Structured Problem Solving: Modified A3
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Structured Problem Solving is simply an iterative sequence of framing hypotheses and testing them via controlled experimentation, revamped for the intricacies of the world beyond the laboratory.
Structured Problem Solving is a formal, logical, and methodical approach to organizing individuals’ thinking.
To help us crack a problem in a structured way, our approach—i.e., a logical framework—must disaggregate the problem into smaller and easier-to-solve components.
There are numerous Problem Solving frameworks, such as Root Cause Analysis (RCA), 8 Disciplines (8D), Fishbone (or Ishikawa) Analysis, Plan-Do-Check-Act (PDCA), among others. Ensuring that a Structured Problem Solving method is used for addressing problems is considerably more significant than thinking about which specific method to use.
Of the several Problem Solving approaches, Toyota’s A3 Form is quite pervasive across varied industries around the globe. Toyota had created the A3 Form to assist in knowledge-sharing across its factories by consolidating the Structured Problem Solving exercise to a single page.
This form has been modified by a team of consultants, by taking a hybrid approach to Problem Solving, making the method industry-agnostic. Toyota’s A3 Form has been adapted by a number of organizations to solve problems in environments beyond manufacturing.
This hybrid approach to confronting problems is straightforward as well as effective. The Modified A3 method takes a 6-step approach to Structured Problem Solving.
- Problem Statement
- Current Design
- Root Causes
- Target Design
- Goals & Leadership Guidelines
- Execution Plan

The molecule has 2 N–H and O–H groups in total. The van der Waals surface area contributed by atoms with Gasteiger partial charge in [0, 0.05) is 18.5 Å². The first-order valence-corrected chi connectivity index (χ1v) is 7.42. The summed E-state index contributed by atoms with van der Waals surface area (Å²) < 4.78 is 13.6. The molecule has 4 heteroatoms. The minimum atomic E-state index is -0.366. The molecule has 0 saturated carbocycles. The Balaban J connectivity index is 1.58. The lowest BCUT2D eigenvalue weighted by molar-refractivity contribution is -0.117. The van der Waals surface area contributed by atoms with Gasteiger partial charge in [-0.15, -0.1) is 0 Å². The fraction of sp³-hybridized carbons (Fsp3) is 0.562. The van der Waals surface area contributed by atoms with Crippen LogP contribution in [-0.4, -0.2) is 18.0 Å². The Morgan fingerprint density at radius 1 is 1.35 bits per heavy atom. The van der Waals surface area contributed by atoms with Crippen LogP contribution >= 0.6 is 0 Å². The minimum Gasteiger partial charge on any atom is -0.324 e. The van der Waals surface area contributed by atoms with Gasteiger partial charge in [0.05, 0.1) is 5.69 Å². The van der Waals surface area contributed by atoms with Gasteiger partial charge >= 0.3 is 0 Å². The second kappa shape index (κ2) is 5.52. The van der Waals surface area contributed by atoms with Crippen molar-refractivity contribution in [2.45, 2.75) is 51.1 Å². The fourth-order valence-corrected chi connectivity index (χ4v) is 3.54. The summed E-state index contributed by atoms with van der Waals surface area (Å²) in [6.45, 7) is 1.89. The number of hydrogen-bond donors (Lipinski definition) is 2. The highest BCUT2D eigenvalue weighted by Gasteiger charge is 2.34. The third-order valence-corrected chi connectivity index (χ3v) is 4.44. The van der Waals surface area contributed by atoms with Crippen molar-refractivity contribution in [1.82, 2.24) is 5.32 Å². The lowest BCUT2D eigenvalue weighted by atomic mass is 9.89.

Each main step subsequently involves a sub-phase. Even though there may be supporting documentation, confining the project summary to one page compels users to be incredibly clear in their thought process.
Let us delve a little deeper into some of the phases of this approach to Problem Solving.
Formulating a precise Problem Statement is the initial step in the Modified A3 Structured Problem Solving process. Provision of background for any problem is extremely important therefore, sufficient information to lucidly connect the Problem Statement to the greater mission and objectives should be provided.
The next step in the A3 approach is to record the existing design of the process by seeing in-person, the work being performed. People in general, and particularly those involved in recurring tasks on automated processes, find it difficult to precisely explain how they perform their tasks and what problem is faced. It is incumbent on the manager to closely observe the work of such people and try to get to the bottom of the problem, since people themselves are unable to do so.
The 3rd step is to examine root causes and involve Conscious Processing by distinctly connecting the observations to the Problem Statement. Intention of all Root Cause methodologies is to assist in comprehending how the identified problem is rooted in the Current Design of the work system.
The next step is to suggest an updated system to resolve the problem using Target Design section of the A3 Form. The change to the work system may be fairly simple or may involve a complicated set of steps. The required changes will hardly ever be a completely new program or initiative. Changes have to be unambiguous, well-directed alterations emanating from the Root Cause analysis.
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About Mark BridgesMark Bridges is a Senior Director of Strategy at Flevy. Flevy is your go-to resource for best practices in business management, covering management topics from Strategic Planning to Operational Excellence to Digital Transformation (view full list here). Learn how the Fortune 100 and global consulting firms do it. Improve the growth and efficiency of your organization by leveraging Flevy's library of best practice methodologies and templates. Prior to Flevy, Mark worked as an Associate at McKinsey & Co. and holds an MBA from the Booth School of Business at the University of Chicago. You can connect with Mark on LinkedIn here.
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